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Surg Infect (Larchmt). 2017 Apr;18(3):336-344. doi: 10.1089/sur.2016.263. Epub 2017 Mar 7.

Prevention of Biomaterial Infection by Pre-Operative Incubation with Human Cells.

Author information

1
1 Department of Otorhinolaryngology - Head and Neck Surgery, Helsinki University Hospital and University of Helsinki , Helsinki, Finland .
2
2 Clinicum, University of Helsinki , Helsinki, Finland .
3
5 Department of Rheumatology, Helsinki University Hospital and University of Helsinki , Helsinki, Finland .
4
3 ORTON Research Institute , Helsinki, Finland .
5
4 ORTON Orthopedic Hospital , Helsinki, Finland .
6
6 Clinical Microbiology , IIS-Fundación Jiménez Díaz, Madrid, Spain .

Abstract

BACKGROUND:

Cells of tissues and biofilm forming bacteria compete for the living space on the surface of an implant. We hypothesized the incubation of the implant (titanium, polydimethylsiloxane, and polystyrene surface) with human cells before implantation as a strategy to prevent bacterial adhesion and biofilm formation.

METHODS:

After 24 hours of incubation with human osteogenic sarcoma SaOS-2 cells (1 × 105 cells/mL), the materials were incubated for 4.5 hours or two days with Staphylococcus aureus in serial 1:10 dilutions of 108 colony-forming units/mL. The bacterial adherence and biofilm biomass on materials pre-incubated with SaOS-2 cells were compared with our previous results on materials incubated only with bacteria or in simultaneous co-culture of SaOS-2 cells and S. aureus. Fluorescent microscopy and crystal violet stain were used. The number of viable SaOS-2 and bacterial cells present was tested using colorimetric methods (MTT, LDH) and drop plate method, respectively.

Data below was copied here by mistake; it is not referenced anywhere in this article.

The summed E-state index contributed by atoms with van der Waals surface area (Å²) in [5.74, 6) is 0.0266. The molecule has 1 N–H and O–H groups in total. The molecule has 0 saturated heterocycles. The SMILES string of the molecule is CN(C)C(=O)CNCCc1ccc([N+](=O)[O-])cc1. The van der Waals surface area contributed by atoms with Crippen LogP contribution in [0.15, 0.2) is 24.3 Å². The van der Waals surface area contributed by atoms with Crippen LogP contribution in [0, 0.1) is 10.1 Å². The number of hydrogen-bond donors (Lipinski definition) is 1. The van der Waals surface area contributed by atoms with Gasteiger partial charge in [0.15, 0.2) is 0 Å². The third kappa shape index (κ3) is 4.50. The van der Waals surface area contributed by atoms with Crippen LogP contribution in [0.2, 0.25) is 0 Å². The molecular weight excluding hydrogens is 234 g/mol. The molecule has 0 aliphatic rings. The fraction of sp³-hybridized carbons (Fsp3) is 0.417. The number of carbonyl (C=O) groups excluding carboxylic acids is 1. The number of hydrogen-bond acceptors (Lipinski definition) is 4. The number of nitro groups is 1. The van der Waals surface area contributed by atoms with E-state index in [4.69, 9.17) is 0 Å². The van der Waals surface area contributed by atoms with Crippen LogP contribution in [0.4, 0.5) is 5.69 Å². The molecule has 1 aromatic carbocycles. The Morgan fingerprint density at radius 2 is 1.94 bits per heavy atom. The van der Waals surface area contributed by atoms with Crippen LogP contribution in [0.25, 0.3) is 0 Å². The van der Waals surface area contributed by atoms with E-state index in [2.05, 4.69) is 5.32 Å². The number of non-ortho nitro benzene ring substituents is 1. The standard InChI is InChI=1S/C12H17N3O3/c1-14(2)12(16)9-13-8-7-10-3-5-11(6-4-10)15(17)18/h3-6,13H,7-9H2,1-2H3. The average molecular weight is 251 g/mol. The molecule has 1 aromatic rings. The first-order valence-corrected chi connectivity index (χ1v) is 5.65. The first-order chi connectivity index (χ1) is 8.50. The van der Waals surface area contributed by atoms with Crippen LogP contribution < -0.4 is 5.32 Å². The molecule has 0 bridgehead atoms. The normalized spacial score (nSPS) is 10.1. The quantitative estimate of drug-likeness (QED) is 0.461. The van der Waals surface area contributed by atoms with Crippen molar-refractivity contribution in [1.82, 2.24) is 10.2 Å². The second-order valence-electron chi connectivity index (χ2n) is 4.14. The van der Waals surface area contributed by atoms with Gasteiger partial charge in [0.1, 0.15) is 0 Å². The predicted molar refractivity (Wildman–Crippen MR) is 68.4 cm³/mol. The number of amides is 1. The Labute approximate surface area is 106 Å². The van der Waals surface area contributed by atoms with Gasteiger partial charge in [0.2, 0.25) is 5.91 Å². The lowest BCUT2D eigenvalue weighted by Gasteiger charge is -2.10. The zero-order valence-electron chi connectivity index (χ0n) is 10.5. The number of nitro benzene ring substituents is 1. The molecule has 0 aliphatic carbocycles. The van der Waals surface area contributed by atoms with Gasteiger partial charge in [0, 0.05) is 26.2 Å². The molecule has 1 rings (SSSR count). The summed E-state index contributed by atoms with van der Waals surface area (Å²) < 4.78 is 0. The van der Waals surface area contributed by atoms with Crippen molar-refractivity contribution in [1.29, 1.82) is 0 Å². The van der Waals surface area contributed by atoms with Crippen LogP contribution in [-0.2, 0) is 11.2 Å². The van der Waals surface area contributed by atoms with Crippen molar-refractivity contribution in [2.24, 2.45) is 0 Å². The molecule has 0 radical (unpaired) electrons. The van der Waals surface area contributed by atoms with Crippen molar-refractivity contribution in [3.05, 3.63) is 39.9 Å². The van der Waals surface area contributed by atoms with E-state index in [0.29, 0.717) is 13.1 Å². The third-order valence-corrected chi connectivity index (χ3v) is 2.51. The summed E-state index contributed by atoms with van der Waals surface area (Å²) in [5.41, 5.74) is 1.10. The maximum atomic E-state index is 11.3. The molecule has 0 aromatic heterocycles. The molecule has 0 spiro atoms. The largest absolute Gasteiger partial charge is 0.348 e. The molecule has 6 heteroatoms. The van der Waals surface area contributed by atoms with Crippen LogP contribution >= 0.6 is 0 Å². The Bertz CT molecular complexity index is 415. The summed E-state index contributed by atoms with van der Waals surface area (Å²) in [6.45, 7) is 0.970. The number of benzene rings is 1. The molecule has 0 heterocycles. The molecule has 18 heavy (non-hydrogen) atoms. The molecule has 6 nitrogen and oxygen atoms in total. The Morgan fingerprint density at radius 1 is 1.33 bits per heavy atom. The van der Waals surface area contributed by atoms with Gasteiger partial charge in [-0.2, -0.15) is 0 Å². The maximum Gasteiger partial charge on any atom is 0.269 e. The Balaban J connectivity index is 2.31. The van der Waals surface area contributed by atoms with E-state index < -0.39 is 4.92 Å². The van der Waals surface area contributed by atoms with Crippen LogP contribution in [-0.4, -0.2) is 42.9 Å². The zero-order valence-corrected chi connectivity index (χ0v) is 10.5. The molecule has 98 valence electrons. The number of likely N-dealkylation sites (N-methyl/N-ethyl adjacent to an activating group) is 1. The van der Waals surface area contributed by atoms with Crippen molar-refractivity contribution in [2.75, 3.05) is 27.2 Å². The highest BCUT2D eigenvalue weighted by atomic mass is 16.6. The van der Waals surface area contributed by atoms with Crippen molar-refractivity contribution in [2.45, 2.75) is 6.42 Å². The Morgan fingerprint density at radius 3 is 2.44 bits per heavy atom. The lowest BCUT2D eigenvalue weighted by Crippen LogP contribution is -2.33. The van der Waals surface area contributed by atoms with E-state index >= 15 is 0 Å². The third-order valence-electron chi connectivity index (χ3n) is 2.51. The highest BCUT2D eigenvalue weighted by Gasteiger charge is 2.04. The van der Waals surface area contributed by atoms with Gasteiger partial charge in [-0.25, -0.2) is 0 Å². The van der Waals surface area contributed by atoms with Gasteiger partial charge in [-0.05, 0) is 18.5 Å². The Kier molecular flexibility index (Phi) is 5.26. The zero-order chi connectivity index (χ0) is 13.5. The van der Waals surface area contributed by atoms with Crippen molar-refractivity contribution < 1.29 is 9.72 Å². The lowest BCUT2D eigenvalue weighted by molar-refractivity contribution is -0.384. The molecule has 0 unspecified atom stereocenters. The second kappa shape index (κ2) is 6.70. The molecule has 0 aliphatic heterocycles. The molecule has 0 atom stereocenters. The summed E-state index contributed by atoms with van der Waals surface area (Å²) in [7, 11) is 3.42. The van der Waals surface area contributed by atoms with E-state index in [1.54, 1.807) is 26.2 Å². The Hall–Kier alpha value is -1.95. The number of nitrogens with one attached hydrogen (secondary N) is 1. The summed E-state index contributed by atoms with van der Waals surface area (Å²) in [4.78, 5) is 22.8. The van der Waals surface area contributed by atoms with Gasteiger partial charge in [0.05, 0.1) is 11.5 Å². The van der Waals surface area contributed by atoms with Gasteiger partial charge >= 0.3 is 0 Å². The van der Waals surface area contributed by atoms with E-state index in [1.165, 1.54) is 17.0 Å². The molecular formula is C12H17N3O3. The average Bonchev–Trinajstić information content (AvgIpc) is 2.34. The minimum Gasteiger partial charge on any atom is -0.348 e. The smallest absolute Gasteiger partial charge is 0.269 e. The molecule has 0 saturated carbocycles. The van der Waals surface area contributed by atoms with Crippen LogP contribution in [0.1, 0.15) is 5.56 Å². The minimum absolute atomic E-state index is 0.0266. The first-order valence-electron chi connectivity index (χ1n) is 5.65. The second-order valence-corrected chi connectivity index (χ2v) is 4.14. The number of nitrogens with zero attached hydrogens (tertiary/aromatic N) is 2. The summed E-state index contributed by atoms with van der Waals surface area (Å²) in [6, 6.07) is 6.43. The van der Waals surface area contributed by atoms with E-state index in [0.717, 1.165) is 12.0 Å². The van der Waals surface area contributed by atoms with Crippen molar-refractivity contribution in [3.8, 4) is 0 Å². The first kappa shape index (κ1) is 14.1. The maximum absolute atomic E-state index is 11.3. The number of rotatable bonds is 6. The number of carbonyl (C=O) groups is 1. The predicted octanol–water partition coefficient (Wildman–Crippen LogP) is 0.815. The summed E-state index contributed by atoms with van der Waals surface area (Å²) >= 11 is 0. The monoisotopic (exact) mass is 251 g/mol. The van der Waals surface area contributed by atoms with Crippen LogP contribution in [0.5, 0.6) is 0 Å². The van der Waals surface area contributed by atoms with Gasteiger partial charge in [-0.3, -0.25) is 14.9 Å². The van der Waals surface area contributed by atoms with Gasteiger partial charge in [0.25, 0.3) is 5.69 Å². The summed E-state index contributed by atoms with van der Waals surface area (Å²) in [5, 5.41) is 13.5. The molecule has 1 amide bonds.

RESULTS:

The pre-treatment with human cells was associated with a reduction of bacterial colonization of the biomaterial at 4.5 hours and 48 hours compared with the non-pre-treated materials. The presence of bacteria decreased the number of viable human cells on all materials. ( Supplementary Fig. 1 ; see online supplementary materials at www.liebertpub.com/sur ).

CONCLUSIONS:

These results suggest that the pre-operative incubation of prostheses with host cells could prevent infection of biomaterials.

KEYWORDS:

bacterial adherence; biofilm; biomaterial; pre-operative incubation; race for the surface

PMID:
28267427
DOI:
10.1089/sur.2016.263
[Indexed for MEDLINE]

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